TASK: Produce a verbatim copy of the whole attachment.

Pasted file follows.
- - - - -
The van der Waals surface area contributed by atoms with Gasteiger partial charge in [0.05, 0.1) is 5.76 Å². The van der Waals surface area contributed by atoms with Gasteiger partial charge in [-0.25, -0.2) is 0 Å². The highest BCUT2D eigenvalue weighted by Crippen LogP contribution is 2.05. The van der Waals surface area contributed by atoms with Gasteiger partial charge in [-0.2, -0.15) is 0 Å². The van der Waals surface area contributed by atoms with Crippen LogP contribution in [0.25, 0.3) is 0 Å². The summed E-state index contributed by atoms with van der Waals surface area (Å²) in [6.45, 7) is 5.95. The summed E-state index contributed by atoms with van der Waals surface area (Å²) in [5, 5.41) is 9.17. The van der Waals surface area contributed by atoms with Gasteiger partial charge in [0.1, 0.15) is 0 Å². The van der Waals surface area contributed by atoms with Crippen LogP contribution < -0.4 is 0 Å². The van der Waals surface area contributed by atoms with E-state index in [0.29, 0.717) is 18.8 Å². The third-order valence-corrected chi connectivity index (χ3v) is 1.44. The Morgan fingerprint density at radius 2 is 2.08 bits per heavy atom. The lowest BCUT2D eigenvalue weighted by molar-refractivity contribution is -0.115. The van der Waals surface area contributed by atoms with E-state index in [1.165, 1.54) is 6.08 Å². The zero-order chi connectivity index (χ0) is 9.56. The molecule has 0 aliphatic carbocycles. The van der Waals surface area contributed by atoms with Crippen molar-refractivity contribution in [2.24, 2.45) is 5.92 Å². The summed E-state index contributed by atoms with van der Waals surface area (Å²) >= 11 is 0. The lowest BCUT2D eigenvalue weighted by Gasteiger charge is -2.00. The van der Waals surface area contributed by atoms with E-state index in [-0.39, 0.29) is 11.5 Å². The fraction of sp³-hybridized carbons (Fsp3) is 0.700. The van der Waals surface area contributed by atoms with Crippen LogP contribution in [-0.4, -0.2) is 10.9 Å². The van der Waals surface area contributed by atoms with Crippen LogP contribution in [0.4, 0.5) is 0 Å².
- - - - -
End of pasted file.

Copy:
The van der Waals surface area contributed by atoms with Gasteiger partial charge in [0.05, 0.1) is 5.76 Å². The van der Waals surface area contributed by atoms with Gasteiger partial charge in [-0.25, -0.2) is 0 Å². The highest BCUT2D eigenvalue weighted by Crippen LogP contribution is 2.05. The van der Waals surface area contributed by atoms with Gasteiger partial charge in [-0.2, -0.15) is 0 Å². The van der Waals surface area contributed by atoms with Crippen LogP contribution in [0.25, 0.3) is 0 Å². The summed E-state index contributed by atoms with van der Waals surface area (Å²) in [6.45, 7) is 5.95. The summed E-state index contributed by atoms with van der Waals surface area (Å²) in [5, 5.41) is 9.17. The van der Waals surface area contributed by atoms with Gasteiger partial charge in [0.1, 0.15) is 0 Å². The van der Waals surface area contributed by atoms with Crippen LogP contribution < -0.4 is 0 Å². The van der Waals surface area contributed by atoms with E-state index in [0.29, 0.717) is 18.8 Å². The third-order valence-corrected chi connectivity index (χ3v) is 1.44. The Morgan fingerprint density at radius 2 is 2.08 bits per heavy atom. The lowest BCUT2D eigenvalue weighted by molar-refractivity contribution is -0.115. The van der Waals surface area contributed by atoms with E-state index in [1.165, 1.54) is 6.08 Å². The zero-order chi connectivity index (χ0) is 9.56. The molecule has 0 aliphatic carbocycles. The van der Waals surface area contributed by atoms with Crippen molar-refractivity contribution in [2.24, 2.45) is 5.92 Å². The summed E-state index contributed by atoms with van der Waals surface area (Å²) >= 11 is 0. The lowest BCUT2D eigenvalue weighted by Gasteiger charge is -2.00. The van der Waals surface area contributed by atoms with E-state index in [-0.39, 0.29) is 11.5 Å². The fraction of sp³-hybridized carbons (Fsp3) is 0.700. The van der Waals surface area contributed by atoms with Crippen LogP contribution in [-0.4, -0.2) is 10.9 Å². The van der Waals surface area contributed by atoms with Crippen LogP contribution in [0.4, 0.5) is 0 Å².